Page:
The Second Disc

Expanded and Remastered Music News

Archive for January 14th, 2011

Fit for a Queen: Legacy Planning Massive Aretha Box

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As if news of Aretha Franklin’s improved health wasn’t good news enough, Columbia and Legacy have told the Associated Press that there’s going to be a massive box set of her works for the label coming this spring.

Take a Look: Aretha Franklin Complete on Columbia is going to be a 12-disc set – 11 CDs and a DVD – chronicling this oft-overlooked early phase of the Queen of Soul’s career. Franklin signed to the label in 1960 at the young age of 18, and spent several years releasing albums and singles that usually hit the lower reaches of the Billboard charts. When she left Columbia for Atlantic with the immortal I Never Loved a Man the Way I Love You (1967), it was as if her career had just started. (Columbia released several albums by Franklin after the fact, none of which caught on, and Franklin later left Atlantic for Arista in the 1980s, where she experienced something of a resurgence. The Arista material, also owned by Sony, does not look to be included.)

Though much of the material has been released before – compilation producer Leo Sacks jokingly told the AP the material “[has] been picked over more times than a Barney’s warehouse sale” – some rare or unheard material is promised, including mono mixes and rehearsal takes.

The set will be released on March 22. You can order it here; discographical info will be up later tonight.

Written by Mike Duquette

January 14, 2011 at 18:22

“Elvis is Back” is Back

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Elvis Presley’s Elvis is Back!, it was previously reported, will be released as a Legacy Edition on March 1. We now have a track list to go with that title.

The two-disc set will combine Elvis is Back!, Presley’s 1960 LP and the first the King recorded after returning from the Army, with Something for Everyone, an album from the following year. Each will be expanded with relevant non-LP single sides, some of which rank highly in Elvis’ discography (“Are You Lonesome Tonight?,” “It’s Now or Never” and “(Marie’s the Name) His Latest Flame.”

Read the track list after the jump and order your copy here. Read the rest of this entry »

Written by Mike Duquette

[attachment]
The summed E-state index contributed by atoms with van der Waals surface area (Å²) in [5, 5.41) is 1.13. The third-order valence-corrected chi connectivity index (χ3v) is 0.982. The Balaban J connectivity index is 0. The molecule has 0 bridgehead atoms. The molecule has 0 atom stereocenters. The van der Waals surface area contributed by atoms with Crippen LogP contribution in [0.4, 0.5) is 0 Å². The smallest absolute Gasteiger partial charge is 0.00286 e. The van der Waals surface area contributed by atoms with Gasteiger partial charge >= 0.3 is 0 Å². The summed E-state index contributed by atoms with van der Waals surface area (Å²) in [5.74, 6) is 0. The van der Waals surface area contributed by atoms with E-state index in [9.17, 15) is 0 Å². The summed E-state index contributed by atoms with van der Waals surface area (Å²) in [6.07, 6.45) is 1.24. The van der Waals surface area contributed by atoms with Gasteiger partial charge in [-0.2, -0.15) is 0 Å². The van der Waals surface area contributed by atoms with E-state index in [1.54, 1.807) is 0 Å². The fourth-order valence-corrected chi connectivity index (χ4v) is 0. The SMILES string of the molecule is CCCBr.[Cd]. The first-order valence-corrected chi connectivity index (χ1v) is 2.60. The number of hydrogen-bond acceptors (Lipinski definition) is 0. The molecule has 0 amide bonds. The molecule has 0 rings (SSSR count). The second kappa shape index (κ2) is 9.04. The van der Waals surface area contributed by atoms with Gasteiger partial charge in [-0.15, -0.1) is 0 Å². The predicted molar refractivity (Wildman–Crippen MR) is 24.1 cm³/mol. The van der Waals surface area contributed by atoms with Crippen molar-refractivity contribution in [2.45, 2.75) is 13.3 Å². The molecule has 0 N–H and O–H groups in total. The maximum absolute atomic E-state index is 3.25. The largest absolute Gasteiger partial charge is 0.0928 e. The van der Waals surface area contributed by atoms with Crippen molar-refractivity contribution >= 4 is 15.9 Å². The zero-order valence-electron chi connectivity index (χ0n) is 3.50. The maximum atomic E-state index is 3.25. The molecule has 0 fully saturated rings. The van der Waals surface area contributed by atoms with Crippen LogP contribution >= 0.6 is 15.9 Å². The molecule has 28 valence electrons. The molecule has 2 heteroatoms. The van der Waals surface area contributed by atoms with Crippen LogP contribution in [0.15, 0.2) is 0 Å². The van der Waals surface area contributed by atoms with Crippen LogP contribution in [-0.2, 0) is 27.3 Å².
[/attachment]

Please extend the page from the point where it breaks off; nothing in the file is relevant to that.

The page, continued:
January 14, 2011 at 17:47

In Case You Missed It: Slayer on Vinyl

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Oddly, Slayer’s The Vinyl Conflict box, which came out in November, sort of flew under The Second Disc’s radar. But today, we have a very special reason to make sure that doesn’t happen again.

This 11-LP box features all of the iconic metal band’s albums for Def Jam (yes, this was toward the end of Rick Rubin’s tenure with his label) and American Recordings (the label Rubin subsequently created), from 1983’s Reign in Blood to 2009’s World Painted Blood. All are remastered and pressed on heavyweight vinyl with all original art work reproduced.

Why is this being mentioned now? Because Sony’s PopMarket store – which sells box sets for ridiculously cheap in limited time offers – is taking the whole weekend to sell The Vinyl Conflict at half off its original price tag of $199.99. At $99 for 10 vinyl albums (plus free shipping), this is a deal hard to miss. If there are any Slayer fans out there, your ship has officially come in. The offer’s good through Monday at noon, so make sure you make it happen before then if you’re interested.

The track list for the box is after the jump.

Read the rest of this entry »

Written by Mike Duquette

January 14, 2011 at 14:56

Jack Johnson’s “Brushfire Fairytales” to Be Remastered

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Singer-songwriter Jack Johnson’s first album is slated for remastering and reissue this spring.

Brushfire Fairytales was the Hawaiian musician/surfer/environmentalist’s first release, on the label Enjoy Records in 2001. Enjoy – now known as Everloving – licensed the album to Universal, Johnson’s home since then, with the stipulation that the master tape return to their possession after 10 years. With that time now passed, Everloving has enlisted Bernie Grundman to remaster the record for release on CD and vinyl. The vinyl version will be released February 8, while the remastered CD comes out April 12.

The track list (the same as the original, with no bonus material added) is after the jump. Pre-order the CD here and the vinyl here. Read the rest of this entry »

Written by Mike Duquette

January 14, 2011 at 13:31

Posted in News, Reissues, Vinyl

Friday Feature: “Casino Royale” (1967, 2006)